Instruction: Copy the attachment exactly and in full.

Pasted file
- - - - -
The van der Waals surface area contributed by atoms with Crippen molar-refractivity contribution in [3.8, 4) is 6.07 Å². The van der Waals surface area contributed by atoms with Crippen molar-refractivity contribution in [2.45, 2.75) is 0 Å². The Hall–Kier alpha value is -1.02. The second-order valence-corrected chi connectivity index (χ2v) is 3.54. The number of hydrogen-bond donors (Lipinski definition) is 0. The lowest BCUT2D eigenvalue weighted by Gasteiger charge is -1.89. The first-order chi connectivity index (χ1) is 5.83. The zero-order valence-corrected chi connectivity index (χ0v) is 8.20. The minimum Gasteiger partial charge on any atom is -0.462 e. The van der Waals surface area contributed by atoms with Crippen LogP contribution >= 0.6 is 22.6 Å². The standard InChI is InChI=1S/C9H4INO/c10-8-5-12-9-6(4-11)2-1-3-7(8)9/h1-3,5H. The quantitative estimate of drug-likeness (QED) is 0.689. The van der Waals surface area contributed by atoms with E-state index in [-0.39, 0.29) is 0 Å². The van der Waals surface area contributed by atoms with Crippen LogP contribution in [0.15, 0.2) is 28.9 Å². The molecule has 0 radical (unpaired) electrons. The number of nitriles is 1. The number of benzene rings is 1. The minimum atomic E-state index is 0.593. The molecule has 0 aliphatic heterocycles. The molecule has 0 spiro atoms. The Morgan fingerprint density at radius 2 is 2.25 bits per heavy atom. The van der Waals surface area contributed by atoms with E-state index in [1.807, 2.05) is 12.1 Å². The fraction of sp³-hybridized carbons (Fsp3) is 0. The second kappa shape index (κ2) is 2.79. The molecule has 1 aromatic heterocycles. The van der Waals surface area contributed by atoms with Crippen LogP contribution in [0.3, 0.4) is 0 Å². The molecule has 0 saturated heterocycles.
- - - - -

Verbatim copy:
The van der Waals surface area contributed by atoms with Crippen molar-refractivity contribution in [3.8, 4) is 6.07 Å². The van der Waals surface area contributed by atoms with Crippen molar-refractivity contribution in [2.45, 2.75) is 0 Å². The Hall–Kier alpha value is -1.02. The second-order valence-corrected chi connectivity index (χ2v) is 3.54. The number of hydrogen-bond donors (Lipinski definition) is 0. The lowest BCUT2D eigenvalue weighted by Gasteiger charge is -1.89. The first-order chi connectivity index (χ1) is 5.83. The zero-order valence-corrected chi connectivity index (χ0v) is 8.20. The minimum Gasteiger partial charge on any atom is -0.462 e. The van der Waals surface area contributed by atoms with Crippen LogP contribution >= 0.6 is 22.6 Å². The standard InChI is InChI=1S/C9H4INO/c10-8-5-12-9-6(4-11)2-1-3-7(8)9/h1-3,5H. The quantitative estimate of drug-likeness (QED) is 0.689. The van der Waals surface area contributed by atoms with E-state index in [-0.39, 0.29) is 0 Å². The van der Waals surface area contributed by atoms with Crippen LogP contribution in [0.15, 0.2) is 28.9 Å². The molecule has 0 radical (unpaired) electrons. The number of nitriles is 1. The number of benzene rings is 1. The minimum atomic E-state index is 0.593. The molecule has 0 aliphatic heterocycles. The molecule has 0 spiro atoms. The Morgan fingerprint density at radius 2 is 2.25 bits per heavy atom. The van der Waals surface area contributed by atoms with E-state index in [1.807, 2.05) is 12.1 Å². The fraction of sp³-hybridized carbons (Fsp3) is 0. The second kappa shape index (κ2) is 2.79. The molecule has 1 aromatic heterocycles. The van der Waals surface area contributed by atoms with Crippen LogP contribution in [0.3, 0.4) is 0 Å². The molecule has 0 saturated heterocycles.